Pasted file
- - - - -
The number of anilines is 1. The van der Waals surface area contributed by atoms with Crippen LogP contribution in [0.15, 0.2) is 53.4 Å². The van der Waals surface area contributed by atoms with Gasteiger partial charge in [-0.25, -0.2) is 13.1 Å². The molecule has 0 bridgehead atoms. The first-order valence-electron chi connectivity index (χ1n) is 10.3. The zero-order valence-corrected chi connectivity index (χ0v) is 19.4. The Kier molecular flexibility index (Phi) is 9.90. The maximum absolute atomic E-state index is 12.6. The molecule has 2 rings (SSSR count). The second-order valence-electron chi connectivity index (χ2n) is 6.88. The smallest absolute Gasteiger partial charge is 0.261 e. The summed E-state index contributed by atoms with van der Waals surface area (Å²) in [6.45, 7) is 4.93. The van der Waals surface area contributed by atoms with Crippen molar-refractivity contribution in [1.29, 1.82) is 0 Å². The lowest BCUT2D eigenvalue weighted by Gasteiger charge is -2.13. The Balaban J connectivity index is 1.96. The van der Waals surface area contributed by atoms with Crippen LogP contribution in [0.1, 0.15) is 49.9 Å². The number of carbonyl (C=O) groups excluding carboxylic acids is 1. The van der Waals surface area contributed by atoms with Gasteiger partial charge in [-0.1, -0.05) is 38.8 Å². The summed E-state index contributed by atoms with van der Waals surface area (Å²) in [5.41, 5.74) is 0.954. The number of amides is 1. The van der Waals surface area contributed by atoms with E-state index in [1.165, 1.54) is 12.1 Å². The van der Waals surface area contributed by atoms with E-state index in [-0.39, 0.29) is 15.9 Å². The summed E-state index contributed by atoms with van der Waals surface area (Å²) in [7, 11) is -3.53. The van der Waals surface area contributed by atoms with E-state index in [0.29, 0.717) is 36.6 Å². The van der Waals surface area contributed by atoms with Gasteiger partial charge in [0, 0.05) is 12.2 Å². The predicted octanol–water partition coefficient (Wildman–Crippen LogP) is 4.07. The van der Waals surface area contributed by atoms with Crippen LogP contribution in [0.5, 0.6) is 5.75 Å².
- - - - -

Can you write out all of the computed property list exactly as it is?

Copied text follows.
The number of anilines is 1. The van der Waals surface area contributed by atoms with Crippen LogP contribution in [0.15, 0.2) is 53.4 Å². The van der Waals surface area contributed by atoms with Gasteiger partial charge in [-0.25, -0.2) is 13.1 Å². The molecule has 0 bridgehead atoms. The first-order valence-electron chi connectivity index (χ1n) is 10.3. The zero-order valence-corrected chi connectivity index (χ0v) is 19.4. The Kier molecular flexibility index (Phi) is 9.90. The maximum absolute atomic E-state index is 12.6. The molecule has 2 rings (SSSR count). The second-order valence-electron chi connectivity index (χ2n) is 6.88. The smallest absolute Gasteiger partial charge is 0.261 e. The summed E-state index contributed by atoms with van der Waals surface area (Å²) in [6.45, 7) is 4.93. The van der Waals surface area contributed by atoms with Crippen molar-refractivity contribution in [1.29, 1.82) is 0 Å². The lowest BCUT2D eigenvalue weighted by Gasteiger charge is -2.13. The Balaban J connectivity index is 1.96. The van der Waals surface area contributed by atoms with Crippen LogP contribution in [0.1, 0.15) is 49.9 Å². The number of carbonyl (C=O) groups excluding carboxylic acids is 1. The van der Waals surface area contributed by atoms with Gasteiger partial charge in [-0.1, -0.05) is 38.8 Å². The summed E-state index contributed by atoms with van der Waals surface area (Å²) in [5.41, 5.74) is 0.954. The number of amides is 1. The van der Waals surface area contributed by atoms with E-state index in [1.165, 1.54) is 12.1 Å². The van der Waals surface area contributed by atoms with E-state index in [-0.39, 0.29) is 15.9 Å². The summed E-state index contributed by atoms with van der Waals surface area (Å²) in [7, 11) is -3.53. The van der Waals surface area contributed by atoms with E-state index in [0.29, 0.717) is 36.6 Å². The van der Waals surface area contributed by atoms with Gasteiger partial charge in [0, 0.05) is 12.2 Å². The predicted octanol–water partition coefficient (Wildman–Crippen LogP) is 4.07. The van der Waals surface area contributed by atoms with Crippen LogP contribution in [0.5, 0.6) is 5.75 Å².